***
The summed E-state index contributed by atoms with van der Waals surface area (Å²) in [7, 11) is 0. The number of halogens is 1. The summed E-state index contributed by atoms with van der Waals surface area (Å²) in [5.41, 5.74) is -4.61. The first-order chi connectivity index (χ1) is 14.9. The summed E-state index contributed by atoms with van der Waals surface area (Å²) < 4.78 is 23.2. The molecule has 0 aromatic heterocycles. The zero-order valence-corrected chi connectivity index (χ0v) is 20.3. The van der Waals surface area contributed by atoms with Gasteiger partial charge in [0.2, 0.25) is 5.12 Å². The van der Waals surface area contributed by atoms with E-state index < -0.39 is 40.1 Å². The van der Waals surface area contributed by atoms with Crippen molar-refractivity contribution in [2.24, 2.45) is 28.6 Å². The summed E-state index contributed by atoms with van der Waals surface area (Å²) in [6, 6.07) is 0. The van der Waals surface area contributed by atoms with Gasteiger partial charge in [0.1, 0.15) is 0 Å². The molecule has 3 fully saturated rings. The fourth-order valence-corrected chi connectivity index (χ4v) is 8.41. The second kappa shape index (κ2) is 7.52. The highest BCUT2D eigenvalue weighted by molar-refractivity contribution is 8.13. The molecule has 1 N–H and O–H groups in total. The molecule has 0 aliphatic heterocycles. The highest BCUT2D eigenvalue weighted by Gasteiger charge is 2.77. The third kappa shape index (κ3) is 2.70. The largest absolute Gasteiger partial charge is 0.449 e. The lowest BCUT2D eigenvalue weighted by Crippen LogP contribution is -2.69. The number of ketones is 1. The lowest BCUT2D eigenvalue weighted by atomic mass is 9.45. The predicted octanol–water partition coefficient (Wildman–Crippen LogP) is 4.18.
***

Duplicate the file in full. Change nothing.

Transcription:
The summed E-state index contributed by atoms with van der Waals surface area (Å²) in [7, 11) is 0. The number of halogens is 1. The summed E-state index contributed by atoms with van der Waals surface area (Å²) in [5.41, 5.74) is -4.61. The first-order chi connectivity index (χ1) is 14.9. The summed E-state index contributed by atoms with van der Waals surface area (Å²) < 4.78 is 23.2. The molecule has 0 aromatic heterocycles. The zero-order valence-corrected chi connectivity index (χ0v) is 20.3. The van der Waals surface area contributed by atoms with Gasteiger partial charge in [0.2, 0.25) is 5.12 Å². The van der Waals surface area contributed by atoms with E-state index < -0.39 is 40.1 Å². The van der Waals surface area contributed by atoms with Crippen molar-refractivity contribution in [2.24, 2.45) is 28.6 Å². The summed E-state index contributed by atoms with van der Waals surface area (Å²) in [6, 6.07) is 0. The van der Waals surface area contributed by atoms with Gasteiger partial charge in [0.1, 0.15) is 0 Å². The molecule has 3 fully saturated rings. The fourth-order valence-corrected chi connectivity index (χ4v) is 8.41. The second kappa shape index (κ2) is 7.52. The highest BCUT2D eigenvalue weighted by molar-refractivity contribution is 8.13. The molecule has 1 N–H and O–H groups in total. The molecule has 0 aliphatic heterocycles. The highest BCUT2D eigenvalue weighted by Gasteiger charge is 2.77. The third kappa shape index (κ3) is 2.70. The largest absolute Gasteiger partial charge is 0.449 e. The lowest BCUT2D eigenvalue weighted by Crippen LogP contribution is -2.69. The number of ketones is 1. The lowest BCUT2D eigenvalue weighted by atomic mass is 9.45. The predicted octanol–water partition coefficient (Wildman–Crippen LogP) is 4.18.